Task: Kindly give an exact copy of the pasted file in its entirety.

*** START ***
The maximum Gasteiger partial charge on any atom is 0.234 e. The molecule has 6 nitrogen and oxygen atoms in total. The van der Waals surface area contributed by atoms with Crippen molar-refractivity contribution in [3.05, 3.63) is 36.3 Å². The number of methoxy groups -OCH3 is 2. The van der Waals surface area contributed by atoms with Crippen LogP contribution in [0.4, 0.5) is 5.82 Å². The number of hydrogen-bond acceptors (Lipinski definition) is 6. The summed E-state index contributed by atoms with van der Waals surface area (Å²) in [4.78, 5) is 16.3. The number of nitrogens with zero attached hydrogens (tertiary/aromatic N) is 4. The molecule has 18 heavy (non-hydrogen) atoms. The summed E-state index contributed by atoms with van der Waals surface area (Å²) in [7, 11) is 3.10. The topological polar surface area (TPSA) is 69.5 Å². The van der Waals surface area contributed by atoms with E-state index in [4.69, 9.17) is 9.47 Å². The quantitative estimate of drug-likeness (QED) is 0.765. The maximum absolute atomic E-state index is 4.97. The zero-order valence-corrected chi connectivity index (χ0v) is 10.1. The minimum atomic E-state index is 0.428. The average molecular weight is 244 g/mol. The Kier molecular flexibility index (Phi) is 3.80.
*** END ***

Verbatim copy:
The maximum Gasteiger partial charge on any atom is 0.234 e. The molecule has 6 nitrogen and oxygen atoms in total. The van der Waals surface area contributed by atoms with Crippen molar-refractivity contribution in [3.05, 3.63) is 36.3 Å². The number of methoxy groups -OCH3 is 2. The van der Waals surface area contributed by atoms with Crippen LogP contribution in [0.4, 0.5) is 5.82 Å². The number of hydrogen-bond acceptors (Lipinski definition) is 6. The summed E-state index contributed by atoms with van der Waals surface area (Å²) in [4.78, 5) is 16.3. The number of nitrogens with zero attached hydrogens (tertiary/aromatic N) is 4. The molecule has 18 heavy (non-hydrogen) atoms. The summed E-state index contributed by atoms with van der Waals surface area (Å²) in [7, 11) is 3.10. The topological polar surface area (TPSA) is 69.5 Å². The van der Waals surface area contributed by atoms with E-state index in [4.69, 9.17) is 9.47 Å². The quantitative estimate of drug-likeness (QED) is 0.765. The maximum absolute atomic E-state index is 4.97. The zero-order valence-corrected chi connectivity index (χ0v) is 10.1. The minimum atomic E-state index is 0.428. The average molecular weight is 244 g/mol. The Kier molecular flexibility index (Phi) is 3.80.